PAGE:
One of my favorite Hymns in the LDS Hymn Book was written by a Frenchman in the middle of the dark ages. Born in the year 1091, Bernard of Clairvaux lived more than a thousand years after the great apostasy, which resulted in the removal of the priesthood from the Earth. (This meant the authority to act in God’s name was no longer here, and that the Lord’s Church was no longer on Earth in its fullness.)

 

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Mormon Christ GethsemaneHe lived in a time where very few had access to the Holy Scriptures, many of the doctrines of Christ had been polluted, and religion was more about power than worship. Yet in the midst of that, this Frenchman, who was also a monk, wrote a 192-line poem titled “Dulcis Jesus Memorial” (”Joyful Rhythm on the Name of Jesus”) which was later translated by Edward Caswall in the early 1800’s. It was from this poem that the hymn “Jesus, the Very Thought of Thee” came to us.

 

Every time I hear the words,

 

“Jesus, the very thought of thee
With sweetness fills my breast;
But sweeter far thy face to see
And in thy presence rest.”

(Verse 1 of “Jesus, the Very Thought of Thee,” Hymn 141) Text: Attr. to Bernard of Clairvaux, ca. 1091–1153; trans. by Edward Caswall, 1814–1878

 

I find myself, like Alma in the Book of Mormon taught us in Alma Chapter 5, looking forward to the day when I will stand before my Lord and Savior to give an accounting of my days. I know that if I can but live so that when that time comes, I will have the power to look up, and I will see in His eyes such love and mercy that my heart will be filled with a sweetness beyond anything I can yet imagine.

 

“Nor voice can sing, nor heart can frame,
Nor can the mem’ry find
A sweeter sound than thy blest name,
O Savior of mankind!

O hope of ev’ry contrite heart,
O joy of all the meek,
To those who fall, how kind thou art!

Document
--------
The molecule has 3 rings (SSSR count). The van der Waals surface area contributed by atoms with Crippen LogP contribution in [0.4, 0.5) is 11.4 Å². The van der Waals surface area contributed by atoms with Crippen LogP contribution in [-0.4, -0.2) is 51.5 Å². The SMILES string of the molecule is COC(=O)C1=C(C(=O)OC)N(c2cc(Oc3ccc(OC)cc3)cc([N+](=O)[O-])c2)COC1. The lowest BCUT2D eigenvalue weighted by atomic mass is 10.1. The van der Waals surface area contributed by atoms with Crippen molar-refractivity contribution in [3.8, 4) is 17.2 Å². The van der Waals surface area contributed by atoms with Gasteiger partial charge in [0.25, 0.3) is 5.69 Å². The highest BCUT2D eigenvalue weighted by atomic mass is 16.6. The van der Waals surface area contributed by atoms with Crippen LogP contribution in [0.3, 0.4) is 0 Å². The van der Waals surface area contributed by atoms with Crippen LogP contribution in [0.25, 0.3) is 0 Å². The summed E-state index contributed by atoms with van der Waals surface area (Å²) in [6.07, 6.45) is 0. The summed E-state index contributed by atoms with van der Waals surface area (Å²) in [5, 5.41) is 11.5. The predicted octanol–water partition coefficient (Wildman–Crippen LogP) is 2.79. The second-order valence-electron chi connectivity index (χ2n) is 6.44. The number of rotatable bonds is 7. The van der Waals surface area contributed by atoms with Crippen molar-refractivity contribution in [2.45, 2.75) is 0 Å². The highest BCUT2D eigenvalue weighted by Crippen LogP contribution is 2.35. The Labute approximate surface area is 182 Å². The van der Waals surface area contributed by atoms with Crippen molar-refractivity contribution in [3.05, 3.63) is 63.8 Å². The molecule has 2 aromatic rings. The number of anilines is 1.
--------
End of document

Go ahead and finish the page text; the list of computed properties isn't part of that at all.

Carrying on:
How good to those who seek!”

(Verses 2 & 3 of “Jesus, the Very Thought of Thee”)

 

There is no sweeter name that can pass through the lips of mankind then that of our Savior, for it is through Him that we are able to overcome sin and death in order to be brought back into the presence of God. I am again reminded of the words of the prophet Alma when He spoke of the Savior’s mission on Earth and what He did that He might succor (or run to) His people to heal them, and in the process bring them peace and joy.

 

“And he shall go forth, suffering pains and afflictions and temptations of every kind; and this that the word might be fulfilled which saith he will take upon him the pains and the sicknesses of his people.

And he will take upon him death, that he may loose the bands of death which bind his people; and he will take upon him their infirmities, that his bowels may be filled with mercy, according to the flesh, that he may know according to the flesh how to succor his people according to their infirmities.” (Alma 7:11-12)

 

The Lord is indeed most kind, understanding, and merciful in His actions toward the children of men. He teaches us how to love and be loved.

 

“Jesus, our only joy be thou,
As thou our prize wilt be;
Jesus, be thou our glory now,
And thru eternity.”

(Verse 4 of “Jesus, the Very Thought of Thee”)

 

I await the day when I may become a joint heir with Christ in the kingdom of my Father in Heaven. This is the mark which I keep my eyes upon to guide me in the choices I make in my life.

 

This beautiful hymn is one way I help myself to keep my eye on the mark of eternal life. Whenever I hear the words or even the music, (which always brings the words to my mind) I find my faith and testimony strengthened, and am then able to face what lies before me. For this, I shall ever be thankful to Bernard of Clairvaux, and I look forward to the day when I shall see him face to face and express my gratitude for the influence his sweet testimony has had on my life.

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